Pai: A Healthy Broadcast Industry Is in the Public Interest

Chairman pledges to help displaced LPTVs and translators within constraints of law
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This story originally appeared on Radio World's sister publication B&C.

FCC chairman Ajit Pai says the public interest "includes a healthy broadcast industry." Since the FCC has a mandate to protect the public interest, broadcasters should be in good hands in a Pai administration—or at least that was the signal he was sending to the Wyoming Association of Broadcasters. 

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He also pledged to do what he could "within the law" to help lower power TV stations and translators in the post-incentive auction repack. 

"Time passes and technology changes, but local broadcasters remain the linchpins of their communities," he said, according to a copy of his remarks to their annual convention June 5—the chairman was on a five-state road trip.

Pai was preaching to the crowd, obviously, but it was a clearly a shout-out rather than a sermon.

"Local broadcasters are who we turn to when disaster strikes and we are desperate for up-to-the-minute information. Local broadcasters are who we look to for local news and weather," he said. "And local broadcasters keep us entertained with everything from the most popular shows and songs to calls of our favorite college and high school sports. It’s shared experiences like these that help bind our communities."

Pai said he has always championed local broadcasting from his commission perch and has "doubled down" since being named chairman last January.

Pai said one way he was doing that was his review of media rules, looking to identify what works, what can work and what needs to be scrapped. He said there were some "ripe candidates for pruning."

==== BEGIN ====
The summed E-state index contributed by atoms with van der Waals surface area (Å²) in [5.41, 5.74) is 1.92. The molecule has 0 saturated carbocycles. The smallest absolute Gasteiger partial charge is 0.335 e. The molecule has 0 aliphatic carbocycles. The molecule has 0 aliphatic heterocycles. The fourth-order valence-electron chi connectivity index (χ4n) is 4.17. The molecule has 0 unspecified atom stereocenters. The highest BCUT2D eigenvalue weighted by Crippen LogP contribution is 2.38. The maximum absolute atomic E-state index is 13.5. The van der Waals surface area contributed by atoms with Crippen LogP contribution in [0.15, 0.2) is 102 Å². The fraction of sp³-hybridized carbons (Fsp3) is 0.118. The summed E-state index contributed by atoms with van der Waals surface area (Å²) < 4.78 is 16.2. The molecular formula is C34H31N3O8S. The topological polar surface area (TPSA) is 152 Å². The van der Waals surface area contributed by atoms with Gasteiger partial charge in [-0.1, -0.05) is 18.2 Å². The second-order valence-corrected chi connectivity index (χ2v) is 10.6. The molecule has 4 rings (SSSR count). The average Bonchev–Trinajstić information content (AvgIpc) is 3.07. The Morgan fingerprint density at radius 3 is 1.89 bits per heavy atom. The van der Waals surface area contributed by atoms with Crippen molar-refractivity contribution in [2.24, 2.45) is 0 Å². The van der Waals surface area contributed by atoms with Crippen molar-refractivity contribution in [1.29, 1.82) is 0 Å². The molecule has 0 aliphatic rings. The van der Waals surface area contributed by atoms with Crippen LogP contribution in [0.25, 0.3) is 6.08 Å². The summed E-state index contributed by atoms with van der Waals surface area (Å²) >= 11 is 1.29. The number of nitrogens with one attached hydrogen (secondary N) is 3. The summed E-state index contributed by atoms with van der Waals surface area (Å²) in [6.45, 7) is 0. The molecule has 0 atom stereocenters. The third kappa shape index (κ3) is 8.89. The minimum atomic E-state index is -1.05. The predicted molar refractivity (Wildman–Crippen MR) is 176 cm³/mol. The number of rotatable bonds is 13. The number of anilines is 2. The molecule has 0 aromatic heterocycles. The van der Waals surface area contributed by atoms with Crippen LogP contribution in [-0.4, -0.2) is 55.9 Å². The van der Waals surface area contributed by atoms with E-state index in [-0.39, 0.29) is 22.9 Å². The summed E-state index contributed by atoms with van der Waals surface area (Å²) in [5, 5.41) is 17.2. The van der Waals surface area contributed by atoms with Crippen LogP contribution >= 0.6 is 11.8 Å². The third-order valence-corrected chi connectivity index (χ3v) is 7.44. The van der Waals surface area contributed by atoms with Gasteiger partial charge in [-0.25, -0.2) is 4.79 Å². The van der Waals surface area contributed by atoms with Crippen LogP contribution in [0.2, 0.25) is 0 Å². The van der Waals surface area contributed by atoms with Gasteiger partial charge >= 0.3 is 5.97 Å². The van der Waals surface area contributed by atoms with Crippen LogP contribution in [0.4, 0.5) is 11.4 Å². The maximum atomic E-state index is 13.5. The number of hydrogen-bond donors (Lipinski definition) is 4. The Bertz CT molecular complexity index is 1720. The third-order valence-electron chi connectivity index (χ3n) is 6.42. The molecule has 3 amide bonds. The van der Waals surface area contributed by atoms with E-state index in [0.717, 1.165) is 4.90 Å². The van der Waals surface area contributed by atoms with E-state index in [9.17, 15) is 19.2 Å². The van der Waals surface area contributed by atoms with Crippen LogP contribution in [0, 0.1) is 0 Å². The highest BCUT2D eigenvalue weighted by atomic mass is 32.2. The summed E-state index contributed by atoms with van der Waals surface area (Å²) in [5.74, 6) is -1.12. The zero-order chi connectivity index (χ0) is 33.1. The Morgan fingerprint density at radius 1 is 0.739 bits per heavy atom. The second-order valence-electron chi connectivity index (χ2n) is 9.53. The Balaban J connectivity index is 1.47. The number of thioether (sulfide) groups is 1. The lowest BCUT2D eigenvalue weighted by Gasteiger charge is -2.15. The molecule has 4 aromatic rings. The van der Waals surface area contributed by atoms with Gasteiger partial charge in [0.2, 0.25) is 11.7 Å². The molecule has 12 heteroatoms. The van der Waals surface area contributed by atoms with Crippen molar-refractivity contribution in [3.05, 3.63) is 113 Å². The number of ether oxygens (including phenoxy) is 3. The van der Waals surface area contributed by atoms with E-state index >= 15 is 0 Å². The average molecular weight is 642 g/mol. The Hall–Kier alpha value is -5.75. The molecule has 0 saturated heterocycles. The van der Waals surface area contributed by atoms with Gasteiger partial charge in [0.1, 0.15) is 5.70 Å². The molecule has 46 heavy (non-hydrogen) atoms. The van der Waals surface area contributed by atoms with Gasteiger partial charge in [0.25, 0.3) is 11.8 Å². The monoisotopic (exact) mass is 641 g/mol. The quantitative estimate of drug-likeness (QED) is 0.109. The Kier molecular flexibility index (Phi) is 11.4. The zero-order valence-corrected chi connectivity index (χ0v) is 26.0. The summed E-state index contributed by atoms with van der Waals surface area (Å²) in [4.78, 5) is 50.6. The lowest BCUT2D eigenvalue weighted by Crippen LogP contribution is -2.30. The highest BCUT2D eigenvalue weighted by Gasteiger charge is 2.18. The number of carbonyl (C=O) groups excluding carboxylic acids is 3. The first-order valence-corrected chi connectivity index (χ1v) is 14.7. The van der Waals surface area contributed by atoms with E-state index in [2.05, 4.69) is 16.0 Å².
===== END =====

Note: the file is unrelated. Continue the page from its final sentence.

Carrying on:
Those include his proposal to eliminate the main studio rule, which required stations to have a studio physically in their cities of license in an age where, Pai pointed out, social media or emails or phone calls are the more likely way to contact a station these days than head down to a physical location.

Pai talked about the broadcast incentive auction but mostly to point out that no full-power or Class A TV station will need to be repacked after that auction—there are plenty of wide open spectrum spaces in Wyoming.

But that doesn't mean no stations will be affected. He said it was likely some low-powers and translators will be displaced. 

"I know that these stations play an important role in your communities, delivering major network programming and public broadcasting to many Wyomingites," he said, adding: "Since 2012, I’ve focused on the importance of the FCC doing what it can within the constraints of the law to minimize the impact of the incentive auction on low-power television stations and translators. I want to reiterate this morning that we will work to find new homes for as many of these displaced stations as possible. We will use all tools at our disposal to find spectrum for displaced Wyoming low-power television stations and translators so that they can continue serving the citizens of Wyoming."

Some of those LPTVs have taken the FCC to court, arguing it has not done everything within its power, or within the law, to protect their spectrum rights. 

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